Structural-Safety industry advice issued following steel frame building collapse
Do you work with structural steel frame buildings? If so, read on...
A new Alert guidance document published by Structural-Safety* incorporating CROSS (Confidential Reporting on Structural Safety) and SCOSS (Standing Committee on Structural Safety) and the HSE (Health & Safety Executive) provides an insight into problems encountered on-site including post failure analysis that identifies what went wrong.
Who is the alert aimed at?
It is aimed at designers, steelwork fabricators, main contractors, and building control.
What type of building does it apply to?
It applies to permanent and temporary buildings, particularly those with unusual features (such as elements supported by hangers), where partial or local failure could lead to more widespread catastrophic collapse.
What are the issues and conclusions?
Connections are vitally important and failure has often been attributed to deficiencies in the design or fabrication of connections. Welding processes must therefore be strictly adhered to in terms of design, preparation, implementation, inspection and testing, and approval.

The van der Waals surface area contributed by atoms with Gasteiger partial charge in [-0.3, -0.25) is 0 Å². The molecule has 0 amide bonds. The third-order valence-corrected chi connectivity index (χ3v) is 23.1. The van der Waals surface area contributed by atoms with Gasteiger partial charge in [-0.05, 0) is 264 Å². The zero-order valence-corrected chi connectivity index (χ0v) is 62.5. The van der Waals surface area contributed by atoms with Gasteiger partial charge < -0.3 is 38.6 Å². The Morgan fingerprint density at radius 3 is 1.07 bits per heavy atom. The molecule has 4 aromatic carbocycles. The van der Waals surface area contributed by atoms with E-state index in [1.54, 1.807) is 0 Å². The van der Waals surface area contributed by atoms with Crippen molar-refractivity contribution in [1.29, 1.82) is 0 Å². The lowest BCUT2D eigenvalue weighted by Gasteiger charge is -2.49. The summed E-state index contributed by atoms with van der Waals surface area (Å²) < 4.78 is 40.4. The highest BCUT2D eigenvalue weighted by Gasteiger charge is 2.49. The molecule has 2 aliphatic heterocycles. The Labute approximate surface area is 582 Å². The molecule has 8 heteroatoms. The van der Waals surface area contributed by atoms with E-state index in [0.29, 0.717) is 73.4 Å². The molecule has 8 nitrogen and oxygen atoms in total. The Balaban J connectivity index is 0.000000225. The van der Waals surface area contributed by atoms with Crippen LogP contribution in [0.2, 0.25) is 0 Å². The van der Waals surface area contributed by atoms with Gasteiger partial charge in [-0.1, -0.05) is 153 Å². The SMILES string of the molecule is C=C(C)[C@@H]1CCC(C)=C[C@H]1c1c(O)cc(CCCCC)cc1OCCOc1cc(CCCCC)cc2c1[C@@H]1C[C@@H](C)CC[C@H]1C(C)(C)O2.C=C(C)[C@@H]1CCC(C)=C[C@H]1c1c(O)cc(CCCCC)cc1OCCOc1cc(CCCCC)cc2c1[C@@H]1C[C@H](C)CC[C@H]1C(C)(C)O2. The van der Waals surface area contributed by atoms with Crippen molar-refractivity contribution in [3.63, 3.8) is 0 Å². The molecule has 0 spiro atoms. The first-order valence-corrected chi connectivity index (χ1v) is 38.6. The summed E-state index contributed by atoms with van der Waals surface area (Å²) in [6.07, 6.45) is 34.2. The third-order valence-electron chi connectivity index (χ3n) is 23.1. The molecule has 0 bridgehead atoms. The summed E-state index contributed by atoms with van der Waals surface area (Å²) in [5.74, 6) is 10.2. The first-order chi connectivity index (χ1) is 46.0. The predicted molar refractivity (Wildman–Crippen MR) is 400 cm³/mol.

The difficulties you may find with site welding mustn’t be underestimated. Should bolted connections on site not fit, then consult the designer before any alterations are made.
The guidance document makes a number of recommendations both prior to and during construction.
*Structural-Safety works with the professions, industry and government on safety matters concerned with the design, construction and use of building and civil engineering structures.
Before and after images courtesy of the Ilford Recorder showing the steel frame of the City Gates Christian Centre which collapsed in Janary 2012.
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